Whose love, whose counsel, whose commands, have made
          Your very poorest rich in peace of thought
          And in good works; and him, who is endowed
          With scantiest knowledge, master of all truth
          Which the salvation of his soul requires.
          Conscious of that abundant favour showered
          On you, the children of my humble care,
          And this dear land, our country, while on earth            740
          We sojourn, have I lifted up my soul,
          Joy giving voice to fervent gratitude.
          These barren rocks, your stern inheritance;
          These fertile fields, that recompense your pains;
          The shadowy vale, the sunny mountain-top;
          Woods waving in the wind their lofty heads,
          Or hushed; the roaring waters and the still--
          They see the offering of my lifted hands,
          They hear my lips present their sacrifice,
          They know if I be silent, morn or even:                    750
          For, though in whispers speaking, the full heart
          Will find a vent; and thought is praise to him,
          Audible praise, to thee, omniscient Mind,
          From whom all gifts descend, all blessings flow!"

            This vesper-service closed, without delay,
          From that exalted station to the plain
          Descending, we pursued our homeward course,
          In mute composure, o'er the shadowy lake,
          Under a faded sky. No trace remained
          Of those celestial splendours; grey the vault--            760
          Pure, cloudless, ether; and the star of eve
          Was wanting; but inferior lights appeared
          Faintly, too faint almost for sight; and some
          Above the darkened hills stood boldly forth
          In twinkling lustre, ere the boat attained
          Her mooring-place; where, to the sheltering tree,
          Our youthful Voyagers bound fast her prow,
          With prompt yet careful hands. This done, we paced
          The dewy fields; but ere the Vicar's door
          Was reached, the Solitary checked his steps;               770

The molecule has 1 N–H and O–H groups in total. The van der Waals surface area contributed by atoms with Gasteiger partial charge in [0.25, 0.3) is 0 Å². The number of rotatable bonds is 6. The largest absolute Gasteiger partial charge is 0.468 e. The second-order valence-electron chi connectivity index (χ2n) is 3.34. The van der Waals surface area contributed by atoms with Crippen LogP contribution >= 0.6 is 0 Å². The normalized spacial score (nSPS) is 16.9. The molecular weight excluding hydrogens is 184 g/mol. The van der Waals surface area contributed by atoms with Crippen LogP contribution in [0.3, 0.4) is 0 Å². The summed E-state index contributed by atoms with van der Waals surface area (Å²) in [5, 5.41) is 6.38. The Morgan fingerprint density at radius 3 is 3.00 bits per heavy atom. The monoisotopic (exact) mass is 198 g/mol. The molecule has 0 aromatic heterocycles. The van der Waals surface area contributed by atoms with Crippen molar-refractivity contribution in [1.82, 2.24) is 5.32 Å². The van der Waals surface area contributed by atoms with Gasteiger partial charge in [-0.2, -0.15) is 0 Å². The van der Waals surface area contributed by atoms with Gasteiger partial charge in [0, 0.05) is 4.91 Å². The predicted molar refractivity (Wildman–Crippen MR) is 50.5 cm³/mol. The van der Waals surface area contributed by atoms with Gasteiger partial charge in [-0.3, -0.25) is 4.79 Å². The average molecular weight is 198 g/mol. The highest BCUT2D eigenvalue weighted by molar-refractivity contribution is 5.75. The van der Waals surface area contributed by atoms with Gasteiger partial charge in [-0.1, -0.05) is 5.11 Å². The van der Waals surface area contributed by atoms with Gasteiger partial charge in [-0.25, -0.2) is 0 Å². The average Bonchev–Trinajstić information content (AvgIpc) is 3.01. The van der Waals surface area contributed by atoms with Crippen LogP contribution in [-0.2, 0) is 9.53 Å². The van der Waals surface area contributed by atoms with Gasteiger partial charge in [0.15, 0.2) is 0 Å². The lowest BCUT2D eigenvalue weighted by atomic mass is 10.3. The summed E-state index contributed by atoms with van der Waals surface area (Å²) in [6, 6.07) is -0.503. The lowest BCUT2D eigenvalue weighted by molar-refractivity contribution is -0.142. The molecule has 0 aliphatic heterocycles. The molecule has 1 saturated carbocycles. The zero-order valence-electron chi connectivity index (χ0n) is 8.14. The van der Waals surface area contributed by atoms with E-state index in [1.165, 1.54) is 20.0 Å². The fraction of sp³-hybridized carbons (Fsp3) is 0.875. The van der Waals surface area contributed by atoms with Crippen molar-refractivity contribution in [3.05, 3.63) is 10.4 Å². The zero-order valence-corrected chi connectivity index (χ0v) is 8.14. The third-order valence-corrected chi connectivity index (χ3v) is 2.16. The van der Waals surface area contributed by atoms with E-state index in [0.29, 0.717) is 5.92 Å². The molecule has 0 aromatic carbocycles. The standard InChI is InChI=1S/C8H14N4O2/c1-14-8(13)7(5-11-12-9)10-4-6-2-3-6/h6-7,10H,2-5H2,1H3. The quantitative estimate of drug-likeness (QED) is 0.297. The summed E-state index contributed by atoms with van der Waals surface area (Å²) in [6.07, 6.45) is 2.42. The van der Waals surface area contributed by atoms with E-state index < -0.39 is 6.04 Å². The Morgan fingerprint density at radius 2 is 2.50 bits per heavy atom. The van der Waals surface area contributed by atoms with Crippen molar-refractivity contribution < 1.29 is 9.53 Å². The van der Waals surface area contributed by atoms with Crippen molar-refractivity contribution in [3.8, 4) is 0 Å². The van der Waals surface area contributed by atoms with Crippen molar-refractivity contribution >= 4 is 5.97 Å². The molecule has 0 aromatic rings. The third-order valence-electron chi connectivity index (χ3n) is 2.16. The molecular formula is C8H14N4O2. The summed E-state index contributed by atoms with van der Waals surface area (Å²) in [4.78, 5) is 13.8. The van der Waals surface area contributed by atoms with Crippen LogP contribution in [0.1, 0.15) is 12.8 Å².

Then, intermingling thanks, on each bestowed
          A farewell salutation; and, the like
          Receiving, took the slender path that leads
          To the one cottage in the lonely dell:
          But turned not without welcome promise made
          That he would share the pleasures and pursuits
          Of yet another summer's day, not loth
          To wander with us through the fertile vales,
          And o'er the mountain-wastes. "Another sun,"
          Said he, "shall shine upon us, ere we part;                780
          Another sun, and peradventure more;
          If time, with free consent, be yours to give,
          And season favours."
                                To enfeebled Power,
          From this communion with uninjured Minds,
          What renovation had been brought; and what
          Degree of healing to a wounded spirit,
          Dejected, and habitually disposed
          To seek, in degradation of the Kind,
          Excuse and solace for her own defects;
          How far those erring notions were reformed;                790
          And whether aught, of tendency as good
          And pure, from further intercourse ensued;
          This--if delightful hopes, as heretofore,
          Inspire the serious song, and gentle Hearts
          Cherish, and lofty Minds approve the past--
          My future labours may not leave untold.
                                                         1795-1814.


CONTENTS      BIBLIOGRAPHIC RECORD


  PREVIOUS NEXT  
 
Loading
Click here to shop the Bartleby Bookstore.

Shakespeare · Bible · Strunk · Anatomy · Nonfiction · Quotations · Reference · Fiction · Poetry
© 1993–2014 Bartleby.com · [Top 150] · Subjects · Titles · Authors